Greenhouse Mouse Control: How To Keep Rodents Out Of The Greenhouse

mouse greenhouse
mouse greenhouse
(Image credit: CreativeNature_nl)

Pests in the greenhouse come in many forms. Among these are rodents (in particular mice) in the greenhouse. It’s no wonder greenhouse rodents can become a nuisance for the gardener. It is warm inside, safe from predators, has a water source, and is a genuine smorgasbord for a hungry rodent. However, they create mayhem for the gardener. So, how can you keep rodents out of the greenhouse?

Problems with Mice in the Greenhouse

For those who wonder what the problem with mice in the greenhouse is, let me clue you in. Greenhouse rodents can cause lots of damage. They eat seeds, germinating or otherwise, and nibble on tender young seedlings, not just the tender seedlings, but roots, bulbs, shoots, and leaves as well.

They chew through wood, plastic pots, bags, and boxes and tunnel through the growing medium. They raise families, and big ones at that, urinating and defecating anywhere they choose. This includes the plants you are growing to feed your family, resulting in serious food safety concerns. Now, who thinks mice in the greenhouse are still cute?

How to Keep Rodents out of the Greenhouse

Since greenhouse rodent populations can explode, it’s important to be vigilant and keep an eye out for any signs of mice. Not just mice either; both voles and chipmunks have been known to check into the greenhouse motel.

The first order of business regarding greenhouse rodent control is to tighten up. To keep rodents out of the greenhouse, deny them entry. This means covering even the smallest holes. Replace missing or broken windows and doors. Stuff cracks and holes or cover them with wire mesh. Place small mesh hardware cloth around the exterior of the greenhouse at the base. Bury the edge in the ground and bend the cloth away from the greenhouse.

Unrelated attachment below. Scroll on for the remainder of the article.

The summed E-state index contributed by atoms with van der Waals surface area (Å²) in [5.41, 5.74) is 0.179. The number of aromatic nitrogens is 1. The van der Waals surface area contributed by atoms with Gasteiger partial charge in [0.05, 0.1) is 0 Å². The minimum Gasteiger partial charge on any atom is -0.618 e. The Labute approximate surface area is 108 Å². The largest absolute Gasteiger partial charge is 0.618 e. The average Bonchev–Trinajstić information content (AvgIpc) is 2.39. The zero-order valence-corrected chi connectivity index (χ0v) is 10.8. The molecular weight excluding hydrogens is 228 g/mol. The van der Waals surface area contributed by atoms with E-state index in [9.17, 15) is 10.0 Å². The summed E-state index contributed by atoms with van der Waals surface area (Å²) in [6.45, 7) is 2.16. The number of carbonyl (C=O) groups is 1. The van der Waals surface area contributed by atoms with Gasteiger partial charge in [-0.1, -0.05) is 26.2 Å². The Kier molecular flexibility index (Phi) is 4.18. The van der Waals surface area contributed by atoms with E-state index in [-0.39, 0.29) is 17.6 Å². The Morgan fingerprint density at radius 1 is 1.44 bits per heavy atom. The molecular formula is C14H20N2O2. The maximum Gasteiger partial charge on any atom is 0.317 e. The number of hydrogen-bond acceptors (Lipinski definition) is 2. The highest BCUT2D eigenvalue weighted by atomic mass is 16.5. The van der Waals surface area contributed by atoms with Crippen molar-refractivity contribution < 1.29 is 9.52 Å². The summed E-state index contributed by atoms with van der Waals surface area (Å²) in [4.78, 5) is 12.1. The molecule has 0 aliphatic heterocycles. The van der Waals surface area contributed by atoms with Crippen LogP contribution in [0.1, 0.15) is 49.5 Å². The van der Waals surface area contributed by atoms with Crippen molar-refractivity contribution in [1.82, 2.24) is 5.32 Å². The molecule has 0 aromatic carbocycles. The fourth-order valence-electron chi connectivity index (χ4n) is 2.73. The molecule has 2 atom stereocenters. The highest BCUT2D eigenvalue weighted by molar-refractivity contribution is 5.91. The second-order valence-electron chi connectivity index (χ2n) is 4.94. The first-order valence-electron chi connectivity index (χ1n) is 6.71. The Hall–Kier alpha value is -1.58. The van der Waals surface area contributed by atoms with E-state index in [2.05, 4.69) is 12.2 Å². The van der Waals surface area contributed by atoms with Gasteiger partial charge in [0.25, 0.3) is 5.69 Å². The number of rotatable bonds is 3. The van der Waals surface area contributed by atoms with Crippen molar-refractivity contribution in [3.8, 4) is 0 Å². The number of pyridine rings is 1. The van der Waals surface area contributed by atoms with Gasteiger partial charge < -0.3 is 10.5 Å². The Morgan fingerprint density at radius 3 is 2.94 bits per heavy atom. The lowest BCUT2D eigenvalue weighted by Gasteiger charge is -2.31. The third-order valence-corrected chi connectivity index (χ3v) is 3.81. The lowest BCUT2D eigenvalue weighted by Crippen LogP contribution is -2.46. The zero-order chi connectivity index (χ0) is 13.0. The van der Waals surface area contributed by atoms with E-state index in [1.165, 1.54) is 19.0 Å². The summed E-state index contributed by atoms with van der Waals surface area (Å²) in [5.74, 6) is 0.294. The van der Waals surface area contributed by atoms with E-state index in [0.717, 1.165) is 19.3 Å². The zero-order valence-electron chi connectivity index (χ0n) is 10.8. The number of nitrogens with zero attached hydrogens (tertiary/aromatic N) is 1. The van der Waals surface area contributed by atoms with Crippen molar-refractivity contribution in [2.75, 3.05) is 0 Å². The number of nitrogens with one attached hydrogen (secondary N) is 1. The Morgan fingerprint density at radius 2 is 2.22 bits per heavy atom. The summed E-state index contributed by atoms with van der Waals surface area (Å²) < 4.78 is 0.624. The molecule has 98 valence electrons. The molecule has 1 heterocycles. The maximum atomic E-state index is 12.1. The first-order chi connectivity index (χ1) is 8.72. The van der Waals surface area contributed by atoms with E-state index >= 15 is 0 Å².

Remove grass, weeds, and other vegetation from around the greenhouse. Also remove wood, debris, and junk piles stored nearby. Seal garbage cans and do not leave pet food out. Also, don’t scatter food for wildlife.

Inside the greenhouse, clean up plant debris, any decaying items such as fruit, and prune seed pods that act as a food source. Also, store bone meal, bulbs, and seeds in sealed rodent-proof containers.

Additional Greenhouse Rodent Control

Rid the greenhouse of unwanted rodents by opening up windows and vents and then turning on a high-frequency sound device to scare the mice out. Keep the sound device on for a few hours and then check the next day for signs of rodents. Repeat again if needed.

The last resort of defense for greenhouse mouse control is using traps. Baited traps are effective for small populations of rodents. These traps can be baited with peanut butter, oatmeal, or apples.

Toxic baits are another option that comes with their own set of disadvantages. They are, however, more effective for larger populations. They are toxic not only to rodents but to kids and pets; therefore, these must be used cautiously and with care. Follow the manufacturer’s instructions.

Amy Grant

Amy Grant has been gardening for 30 years and writing for 15. A professional chef and caterer, Amy's area of expertise is culinary gardening.